Religious liberty, a cornerstone of American life since the founding of this country, is showing some disturbing cracks in light of increasing conflicts over the definition of marriage.
Yet as worrisome as these trends are in America they pale in comparison with the struggles many of our brothers and sisters around the world face each and every day.
For example, in the most recent report from Open Doors USA is the following story.
“North Korean secret agents have martyred a Korean Chinese pastor who lived in Chiangbai, a town on the Chinese side of the Sino-Korean border. Han Choong Yeol was active in helping North Korean refugees by giving them food, medicine, clothing and other goods they needed for survival back in North Korea.
“[On] April 30th, pastor Han left his home just after noon and was supposed to return before 5 p.m. When he didn’t come back, a search was set up. Around 8 p.m., his lifeless body was found, visibly maimed by stab and axe wounds.
“… Han was 49 and leaves behind a wife, a son and a daughter as well as the local Three Self-Church …that he pastored.”
And of course there was the Easter suicide bombing targeting Christians in Lahore, Pakistan, at a public park. The attack left 72 people dead and 341 wounded. At least 24 children were among those who died. An offshoot of the Pakistani Taliban, Jamat-ul-Ahrar, has claimed responsibility.
And now yet another report is confirming the grimness of the situation around the globe. The 2016 report of the United States Commission on International Religious Freedom, which is chaired by our friend and Wilberforce Award winner Robert George, warns that conditions are worsening in many places. “By any measure,” the 276-page report says, “ religious freedom abroad has been under serious and sustained assault since. . . 2015.”. “From the plight of new and longstanding prisoners of conscience, to the dramatic rise in the numbers of refugees and internally displaced persons, to the continued acts of bigotry against Jews and Muslims in Europe, …there was no shortage of suffering.”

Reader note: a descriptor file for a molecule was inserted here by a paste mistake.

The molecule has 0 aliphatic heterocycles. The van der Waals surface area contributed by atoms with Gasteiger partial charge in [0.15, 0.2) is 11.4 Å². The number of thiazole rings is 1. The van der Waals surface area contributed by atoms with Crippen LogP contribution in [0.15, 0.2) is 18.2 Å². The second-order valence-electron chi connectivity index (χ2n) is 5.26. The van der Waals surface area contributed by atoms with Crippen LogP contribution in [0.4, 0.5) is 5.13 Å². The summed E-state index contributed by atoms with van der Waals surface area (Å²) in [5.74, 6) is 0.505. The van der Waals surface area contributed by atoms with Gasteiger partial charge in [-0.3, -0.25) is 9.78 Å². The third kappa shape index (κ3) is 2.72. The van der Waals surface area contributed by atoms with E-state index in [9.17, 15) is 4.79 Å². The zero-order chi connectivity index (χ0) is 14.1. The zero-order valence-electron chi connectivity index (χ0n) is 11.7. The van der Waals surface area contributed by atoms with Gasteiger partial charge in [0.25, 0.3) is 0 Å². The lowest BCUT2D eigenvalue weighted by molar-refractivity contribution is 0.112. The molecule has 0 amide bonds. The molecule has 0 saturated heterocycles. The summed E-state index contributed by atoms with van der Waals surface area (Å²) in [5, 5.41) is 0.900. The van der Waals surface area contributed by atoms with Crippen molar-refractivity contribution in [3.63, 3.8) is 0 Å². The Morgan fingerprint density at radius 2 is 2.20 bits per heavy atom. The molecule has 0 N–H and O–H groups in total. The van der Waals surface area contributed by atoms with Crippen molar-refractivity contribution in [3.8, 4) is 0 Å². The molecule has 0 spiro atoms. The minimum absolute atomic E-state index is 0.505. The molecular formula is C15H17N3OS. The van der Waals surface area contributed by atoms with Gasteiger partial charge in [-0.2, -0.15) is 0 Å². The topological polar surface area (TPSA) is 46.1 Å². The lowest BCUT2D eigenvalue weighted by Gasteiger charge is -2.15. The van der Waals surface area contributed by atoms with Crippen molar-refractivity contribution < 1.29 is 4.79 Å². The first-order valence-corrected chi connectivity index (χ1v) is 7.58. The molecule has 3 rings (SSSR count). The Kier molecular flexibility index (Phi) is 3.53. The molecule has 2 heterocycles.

The report recommends that nine countries be re-designated as “countries of particular concern,” or CPCs, by the U.S. State Department. In most of them, Islam is the main religion and religious freedom has never existed. According to the report, in Pakistan, the scene of the Easter massacre, “More people are on death row or serving life sentences for blasphemy in Pakistan than in any other country in the world. Aggressive enforcement of these [blasphemy] laws emboldens the Pakistani Taliban and individual vigilantes, triggering horrific violence against religious communities and individuals perceived as transgressors.”
Like North Korea, communist countries also receive their fair share of blame in the report. “Over the past year, the Chinese government has stepped up its persecution of religious groups deemed a threat to the state’s supremacy and maintenance of a “‘socialist society,’” the USCIRF says. “Christian communities have borne a significant brunt of the oppression, with numerous churches bulldozed and crosses torn down.”
As Pope Francis has said, “It is the duty of everyone to defend religious freedom.” My colleague Stan Guthrie has written a great book called “Missions in the Third Millennium” that shows how the global church is doing amidst the persecution. And of course you can learn about the upcoming International Day of Prayer for the Persecuted Church.
Remember, whatever country we’re in, we all have a stake in religious freedom.
— by John Stonestreet
Stonestreet is the Director of Strategic Partnerships for the Chuck Colson Center for Christian Worldview and is heard on Breakpoint. Copyright© 2016 Prison Fellowship Ministries. Reprinted with permission. BreakPoint is a ministry of Prison Fellowship Ministries.
2016 Annual Report from the United States Commission on International Religious Freedom